They wouldn't be so stupid as to over-rule a referendum, would they?

    Yikes.

    1. Anonymous Coward
      Anonymous Coward

      They wouldn't be so stupid as to over-rule a referendum, would they?

      Hopefully not. That way leads to a massive UKIP gain in the next election as middle England goes ballistic.. That's an even scarier thought than President Trump.

      1. Spudley

        Hopefully not. That way leads to a massive UKIP gain in the next election as middle England goes ballistic.. That's an even scarier thought than President Trump.

        Hmm. I'll agree it's scary, but surely not as scary as Trump?? I mean, even Nigel Farage found himself having to distance himself from Trump at one point.

        Seriously though, the previous poster has a point. The referendum was called because a sizeable chunk of the population wanted it. The EU has been a major bone of contention in British politics for as long as I can remember; it's come to a head now, but it's been simmering under the surface for decades. Heck, I even remember an episode of Yes Minister from the '80s where the plot revolved around the problems of European integration.

        The issue of Europe isn't going to go away, whether Brexit goes ahead or not. If the politicians do somehow manage to stop Brexit from happening, there will need to be some serious attempts to appease the Euroskeptics, otherwise the whole thing will just keep festering, and as you say we'll end up with more than a handful of UKIP MPs and a re-run of this whole thing.

        1. Charlie Clark Silver badge

          I mean, even Nigel Farage found himself having to distance himself from Trump at one point.

          Not as long as he's being paid by Breitbart to do so. What a committed servant of the public he is: paid by the taxpayer to represent his constituents in the European Parliament and by an American media company to appear at Trump rallies. An inspiration to us all!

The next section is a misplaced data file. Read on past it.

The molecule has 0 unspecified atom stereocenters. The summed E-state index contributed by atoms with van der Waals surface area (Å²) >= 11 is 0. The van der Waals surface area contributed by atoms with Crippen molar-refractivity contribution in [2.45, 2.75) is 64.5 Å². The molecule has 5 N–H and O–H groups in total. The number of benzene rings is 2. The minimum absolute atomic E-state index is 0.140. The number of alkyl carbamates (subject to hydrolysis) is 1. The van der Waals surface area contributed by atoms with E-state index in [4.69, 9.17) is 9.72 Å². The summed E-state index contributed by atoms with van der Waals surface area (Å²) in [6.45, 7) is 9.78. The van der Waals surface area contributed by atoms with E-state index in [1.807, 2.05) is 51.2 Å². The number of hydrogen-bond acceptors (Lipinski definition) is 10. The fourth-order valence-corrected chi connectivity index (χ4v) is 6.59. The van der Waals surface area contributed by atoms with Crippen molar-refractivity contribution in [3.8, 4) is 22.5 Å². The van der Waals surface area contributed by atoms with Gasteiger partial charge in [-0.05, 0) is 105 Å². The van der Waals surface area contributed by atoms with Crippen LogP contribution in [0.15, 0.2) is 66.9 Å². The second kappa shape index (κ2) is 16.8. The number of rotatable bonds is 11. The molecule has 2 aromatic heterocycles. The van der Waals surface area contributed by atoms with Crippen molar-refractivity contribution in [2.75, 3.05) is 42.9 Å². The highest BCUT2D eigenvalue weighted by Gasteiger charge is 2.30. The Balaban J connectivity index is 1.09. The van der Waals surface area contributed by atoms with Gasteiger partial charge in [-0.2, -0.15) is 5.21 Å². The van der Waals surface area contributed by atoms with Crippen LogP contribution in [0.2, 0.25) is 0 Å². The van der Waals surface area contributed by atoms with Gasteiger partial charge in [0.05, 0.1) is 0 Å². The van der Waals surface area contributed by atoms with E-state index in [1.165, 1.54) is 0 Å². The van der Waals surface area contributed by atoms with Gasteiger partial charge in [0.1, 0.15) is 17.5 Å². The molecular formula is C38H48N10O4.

Or, a despicable bastard.

        2. bep

          Bustenhalters?

          "I even remember an episode of Yes Minister from the '80s where the plot revolved around the problems of European integration."

          I remember an episode of 'Are You Being Served' that dealt with the same thorny issue.

      2. Dave Schofield

        Hopefully not. That way leads to a massive UKIP gain in the next election as middle England goes ballistic.. That's an even scarier thought than President Trump.

        Given that they are currently on their 3rd leadership vote in six months, UKIP are pretty much self-destructing. There could be an increase in votes for the EDL, BNP and other toxic scum though.

    2. The Vociferous Time Waster

      Re:

      The referendum was based on outright lies from the leave camp so the result is close enough to treat with the distain it deserves. The majority of the electorate didn't vote to leave so let's just get on with our lives and start sending proper politicians to the EU parliaments rather than cockhammers like Garage.

      1. Chris Miller

        Re: Re:

        Whereas the Remain campaign only told the unalloyed truth - yeah, right. If you abstain in a democratic vote, you're stating that you're happy to go along with whatever the majority decide. So that's 2:1 in favour of Leave.

        1. werdsmith Silver badge

          Re: Re:

          There should have been more oversight and intervention in all the BS that was flying around, but the leave campaign was the one that had to be pulled up for lying and told to change their tune. Whilst leave told outright lies, remain used negative speculation on the consequences of leave. I think it's clear which is the more guilty.

          1. codejunky Silver badge

            @ werdsmith

            "Whilst leave told outright lies, remain used negative speculation on the consequences of leave. I think it's clear which is the more guilty."

            That really isnt how it happened at all. The official campaigns (leave and remain) told such blinders that until the remain campaign showed itself equally fictitious I assumed the leave campaign was a stooge to make the case to remain look good. Going with the obvious one in the article-

            "This is your decision. The government will implement what you decide," a pamphlet issued by the government at the time said.